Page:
Whether you’re a new or seasoned diver, you’ll sometimes find the need to write something down underwater. For new scuba divers, you may want to take note of the marine life you’ve encountered or dive information for your logbook. Some underwater photographers need to remember camera settings for specific photos that were taken. It might even be important for diving instructors to list down student evaluations while underwater. Whatever your need, underwater writing devices are highly beneficial for scuba divers.
But how is it even possible to write underwater? In case you’ve never heard of or seen underwater writing devices, we’ll enumerate some of the most frequently used ones. We’ll also
recommend actual products that you may want to have with you on your next scuba diving expedition.
Different Underwater Writing Devices
Now that you have an idea why you should include an underwater writing slate in your diving equipment, learn more about the different underwater writing devices to help you choose the right one for you.
Standard Underwater Slates
One of the most commonly used underwater writing devices is the standard underwater slate. It’s a white slate that’s blank on both sides and is attached to a plastic hook clip. The Innovative Junior Pro Slate with SS Carabiner, however, is attached to a steel carabiner that allows you to clip it onto your BCD for easy reach.
The Standard Slate comes in a variety of sizes and comes with both a pencil clip and a pencil tether made of latex tubing to prevent you from losing the pencil. There are also luminous glow-in-the-dark variants that glow brightly after shining your dive light on it for a couple of seconds, allowing you to conveniently write on it during night dives.
Underwater slates are quite cheap and are reusable, as you can erase the slate with an ordinary pencil eraser. If you prefer not to waste elbow grease, a clean magic eraser like the Aqua Dive-Slate Cleaner works easier.
Scuba notebooks or notepads look just like regular notebooks, except they contain waterproof and tear-resistant yet erasable writing paper. There are usually 15-30 sheets of this special paper attached to a spiral-spine book, and the sheets can be torn off if necessary.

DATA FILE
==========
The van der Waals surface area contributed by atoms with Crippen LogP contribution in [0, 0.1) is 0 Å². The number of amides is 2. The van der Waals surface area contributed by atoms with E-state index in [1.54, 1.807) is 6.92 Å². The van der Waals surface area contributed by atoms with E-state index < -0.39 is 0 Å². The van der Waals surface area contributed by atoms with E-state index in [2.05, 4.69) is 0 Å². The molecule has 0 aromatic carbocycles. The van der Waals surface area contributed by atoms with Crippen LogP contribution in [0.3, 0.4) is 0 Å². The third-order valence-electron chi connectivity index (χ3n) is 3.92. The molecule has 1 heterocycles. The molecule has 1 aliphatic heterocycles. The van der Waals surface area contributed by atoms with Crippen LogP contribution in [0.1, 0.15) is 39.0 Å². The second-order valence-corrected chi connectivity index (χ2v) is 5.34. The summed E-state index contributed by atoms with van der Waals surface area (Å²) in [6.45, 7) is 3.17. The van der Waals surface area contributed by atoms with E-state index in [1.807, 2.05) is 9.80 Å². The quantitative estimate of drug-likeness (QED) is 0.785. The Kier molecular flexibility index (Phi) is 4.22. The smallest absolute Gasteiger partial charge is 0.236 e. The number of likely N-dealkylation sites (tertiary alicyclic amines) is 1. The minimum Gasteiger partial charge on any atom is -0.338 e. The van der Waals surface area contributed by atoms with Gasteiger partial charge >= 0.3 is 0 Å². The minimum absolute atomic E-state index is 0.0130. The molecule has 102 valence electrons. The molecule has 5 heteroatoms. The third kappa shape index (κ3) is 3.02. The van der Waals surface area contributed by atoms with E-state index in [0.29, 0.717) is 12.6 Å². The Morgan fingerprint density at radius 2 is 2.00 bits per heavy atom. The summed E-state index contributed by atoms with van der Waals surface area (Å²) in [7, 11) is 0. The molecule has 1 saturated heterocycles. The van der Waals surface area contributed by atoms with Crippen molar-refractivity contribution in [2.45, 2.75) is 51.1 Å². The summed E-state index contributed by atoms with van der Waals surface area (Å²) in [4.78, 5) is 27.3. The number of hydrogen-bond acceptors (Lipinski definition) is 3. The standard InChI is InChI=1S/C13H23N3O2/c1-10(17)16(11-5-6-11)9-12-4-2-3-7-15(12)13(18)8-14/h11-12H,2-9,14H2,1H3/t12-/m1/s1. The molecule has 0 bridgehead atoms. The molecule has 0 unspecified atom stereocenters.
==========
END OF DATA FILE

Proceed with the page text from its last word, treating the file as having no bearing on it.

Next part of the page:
This traditional type of underwater writing device comes in a variety of sizes. Many divers find that wet notes are so much easier to carry than big bulky slates, plus they fit in the pockets of your BCD with ease—just like the 14x22cm Dive Rite wRite Notebook.
Most waterproof notebooks come with special plastic underwater pencils that are already attached to them with a bungee-like cord, so you don’t have to worry about losing your pencil or having to buy a separate pencil.
Multi-Page Wrist Slate
This unique underwater writing device combines an underwater notebook and the standard slate to produce multiple stiff, yet thin, slate pages. Even better is that the slates are curved so the whole thing can be worn on the diver’s wrist using an elastic velcro strap.
By having the writing device on your arm, you can easily access it and write on it with just one free hand. The Multi-Page Wrist Slate is very ideal for navigation dives and for communicating with your dive buddy. Its compact and unique design also ensures that it will be easy to carry and won’t get in the way of your diving operations.
Magnetic slates use special patented technology which allows the diver to write on a plastic surface using a special magnetized pen that causes tiny magnetic particles inside the slate to form the writing. And yes, just like those magnetic writing slates for kids, this one can be easily “cleaned” with a slide eraser.
Because the magnetized “grains” form very visible markings, magnetic slates write better and are considerably easier to read. However, they’re not the best choice if you have a lot to write down. The Quest Slate with Holster, for example, is great for writing short messages for your dive buddy or students, but there are also large notebook size slates (as well as smaller, wrist-mounted types).
AquaSketch Minno Wrist Slate
The AquaSketch Minno Wrist Slate is really its own kind of underwater writing device. It features tiny vellum scrolls inside, which can be rolled with a knob to provide an unlimited amount of writing surface. An ordinary graphite pencil can be used to write and erasing is possible as well.
As if the obvious advancement wasn’t enough, the AquaSketch’s surface is phosphorescent, which means it can illuminate notes during night dives. The vellum scroll can be purchased and refilled at a variety of different lengths.
Finally, one of its biggest advantages is that the scrolls can be scanned into a computer after the dive for documentation and future reference. If you have the budget for it, you should really check out the upgraded variant, the AquaSketch Minno II Wrist Slate.